Standard of Review

The standard of review is whether the SBA loan review decision was based on a clear error of fact or law. Under the “clear error” standard, a judge will not reverse a decision solely because he or she "would have decided the case differently." Anderson v. Bessemer City, 470 U.S. 564, 573 (1985). Instead, the judge must be "left with the definite and firm conviction that a mistake has been committed." United States v. United States Gypsum Co., 333 U.S. 364, 395 (1948). The Borrower has the burden of proof, by a preponderance of the evidence.

Appealing the Decision

The judge will issue his or her decision within 45 calendar days after the close of record. The judge's initial decision becomes "final" after 30 days unless the Borrower or SBA files (1) a request for reconsideration within 10 days of service of the judge's initial decision or (2) a request for review to the SBA Administrator within 30 days of service of the initial or reconsidered decision.

An appeal to OHA and request for review by the Administrator of a disputed initial decision or reconsidered initial decision are administrative remedies that must be exhausted before judicial review of an SBA loan review decision may be sought in a federal district court.

Arbitration

At any time during the pendency of an appeal, the parties may submit a joint motion requesting that the judge permit the use of alternative dispute resolution to assist in resolving the matter. If the motion is granted, the judge will also stay the proceedings before OHA, in whole or in part, as he or she deems appropriate, pending the outcome of the alternative dispute resolution. In addition, the Assistant Administrator for OHA or a judge may designate another judge or attorney assigned to OHA to serve as a neutral in alternative dispute resolution procedures. If OHA provides the neutral and the mediation fails to resolve all issues in the case, the OHA-provided neutral will not be involved in the adjudication.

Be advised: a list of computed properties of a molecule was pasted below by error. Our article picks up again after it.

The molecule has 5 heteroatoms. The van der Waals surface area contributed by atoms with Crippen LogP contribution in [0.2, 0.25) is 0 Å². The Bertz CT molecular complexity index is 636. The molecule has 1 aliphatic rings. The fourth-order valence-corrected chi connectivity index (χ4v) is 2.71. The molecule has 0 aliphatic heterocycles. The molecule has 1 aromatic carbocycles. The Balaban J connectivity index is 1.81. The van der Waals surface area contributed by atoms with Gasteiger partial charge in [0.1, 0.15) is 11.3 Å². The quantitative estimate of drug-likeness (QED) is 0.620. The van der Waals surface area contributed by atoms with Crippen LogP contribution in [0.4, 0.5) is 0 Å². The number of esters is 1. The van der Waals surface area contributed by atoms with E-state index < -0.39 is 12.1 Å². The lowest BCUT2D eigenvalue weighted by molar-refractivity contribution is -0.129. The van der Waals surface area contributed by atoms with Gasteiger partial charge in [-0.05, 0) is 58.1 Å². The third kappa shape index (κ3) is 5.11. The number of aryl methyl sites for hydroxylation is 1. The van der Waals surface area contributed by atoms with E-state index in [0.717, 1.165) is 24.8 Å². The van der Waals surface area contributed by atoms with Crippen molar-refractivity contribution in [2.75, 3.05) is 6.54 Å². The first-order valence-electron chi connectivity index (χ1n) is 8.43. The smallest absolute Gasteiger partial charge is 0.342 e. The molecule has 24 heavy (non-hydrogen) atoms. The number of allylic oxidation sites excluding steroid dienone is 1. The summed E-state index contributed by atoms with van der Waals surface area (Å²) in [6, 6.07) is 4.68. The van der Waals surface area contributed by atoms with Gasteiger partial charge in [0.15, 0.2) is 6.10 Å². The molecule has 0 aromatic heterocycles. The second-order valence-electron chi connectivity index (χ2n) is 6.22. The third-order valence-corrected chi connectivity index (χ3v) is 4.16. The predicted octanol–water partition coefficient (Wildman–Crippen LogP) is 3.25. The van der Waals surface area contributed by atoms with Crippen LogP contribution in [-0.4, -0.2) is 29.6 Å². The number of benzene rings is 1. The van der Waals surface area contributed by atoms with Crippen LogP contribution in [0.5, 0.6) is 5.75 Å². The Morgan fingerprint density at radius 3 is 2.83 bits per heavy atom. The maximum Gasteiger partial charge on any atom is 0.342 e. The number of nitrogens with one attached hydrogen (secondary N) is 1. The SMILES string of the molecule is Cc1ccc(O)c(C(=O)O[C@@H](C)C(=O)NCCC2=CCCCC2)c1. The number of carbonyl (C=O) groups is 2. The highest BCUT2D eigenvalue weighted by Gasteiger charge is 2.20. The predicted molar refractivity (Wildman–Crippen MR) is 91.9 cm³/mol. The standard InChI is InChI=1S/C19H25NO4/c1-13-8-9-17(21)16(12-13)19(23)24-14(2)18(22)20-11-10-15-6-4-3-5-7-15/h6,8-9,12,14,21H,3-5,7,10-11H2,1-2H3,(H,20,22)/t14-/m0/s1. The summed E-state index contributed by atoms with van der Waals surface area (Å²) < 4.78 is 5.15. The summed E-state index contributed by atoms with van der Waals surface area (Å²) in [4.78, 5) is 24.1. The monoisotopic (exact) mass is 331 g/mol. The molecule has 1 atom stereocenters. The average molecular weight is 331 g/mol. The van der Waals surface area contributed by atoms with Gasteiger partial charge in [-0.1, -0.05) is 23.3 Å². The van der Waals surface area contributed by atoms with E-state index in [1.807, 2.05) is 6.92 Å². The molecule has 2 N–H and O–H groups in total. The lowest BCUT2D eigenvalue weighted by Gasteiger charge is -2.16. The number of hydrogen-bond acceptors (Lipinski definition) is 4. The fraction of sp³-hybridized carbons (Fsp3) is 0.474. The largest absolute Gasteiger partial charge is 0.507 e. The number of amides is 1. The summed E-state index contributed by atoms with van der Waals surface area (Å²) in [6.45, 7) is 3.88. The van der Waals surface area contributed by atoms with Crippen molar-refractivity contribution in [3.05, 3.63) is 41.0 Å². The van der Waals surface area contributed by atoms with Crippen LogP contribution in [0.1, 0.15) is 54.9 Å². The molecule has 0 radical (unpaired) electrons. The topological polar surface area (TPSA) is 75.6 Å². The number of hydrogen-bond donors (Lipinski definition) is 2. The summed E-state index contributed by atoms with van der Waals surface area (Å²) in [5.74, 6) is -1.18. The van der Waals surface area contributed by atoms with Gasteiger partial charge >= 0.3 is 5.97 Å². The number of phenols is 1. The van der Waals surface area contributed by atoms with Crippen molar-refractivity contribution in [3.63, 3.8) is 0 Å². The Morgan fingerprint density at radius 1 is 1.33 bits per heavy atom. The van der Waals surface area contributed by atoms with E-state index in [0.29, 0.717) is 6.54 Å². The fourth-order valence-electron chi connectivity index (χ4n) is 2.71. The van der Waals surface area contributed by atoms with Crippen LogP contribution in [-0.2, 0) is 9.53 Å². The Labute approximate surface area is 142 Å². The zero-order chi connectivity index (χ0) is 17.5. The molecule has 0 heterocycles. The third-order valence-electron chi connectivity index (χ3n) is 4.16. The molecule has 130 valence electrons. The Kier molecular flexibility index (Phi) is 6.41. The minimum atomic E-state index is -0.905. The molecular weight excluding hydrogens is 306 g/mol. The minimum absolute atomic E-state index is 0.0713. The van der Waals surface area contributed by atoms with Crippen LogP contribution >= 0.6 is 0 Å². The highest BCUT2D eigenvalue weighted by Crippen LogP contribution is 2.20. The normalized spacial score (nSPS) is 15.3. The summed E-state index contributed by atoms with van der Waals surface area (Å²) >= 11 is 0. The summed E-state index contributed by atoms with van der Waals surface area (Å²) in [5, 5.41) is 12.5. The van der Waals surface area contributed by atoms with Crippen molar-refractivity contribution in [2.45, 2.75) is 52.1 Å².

Confidentiality

If an appeal filing or submission contains confidential business and financial information; personally identifiable information; source selection sensitive information; income tax returns; or any other exempt information, that information is not available to the public pursuant to the Freedom of Information Act (FOIA). 

OHA decisions are normally published without redactions on OHA’s website. Accordingly, a decision may contain confidential business and financial information or personally identifiable information where that information is either decisionally-significant or otherwise necessary for a comprehensible decision. Borrowers and the SBA may seek a protective order over information exchanged in discovery and any document or information filed pursuant to an appeal. Where no protective order is in place, a party may request a redacted public decision by contacting OHA.

Key Takeaway

While PPP loans are just starting to move through the loan forgiveness process, the Interim Rule outlines how the appeal process will proceed if businesses find that part or all of their loan will not be forgiven. We encourage entities that have received PPP loans to review the rules to ensure they understand their legal rights and contact experienced counsel with any questions.

If you have questions, please contact us

If you have any questions or if you would like to discuss the matter further, please contact me, David Einhorn, or the Scarinci Hollenbeck attorney with whom you work, at 201-896-4100.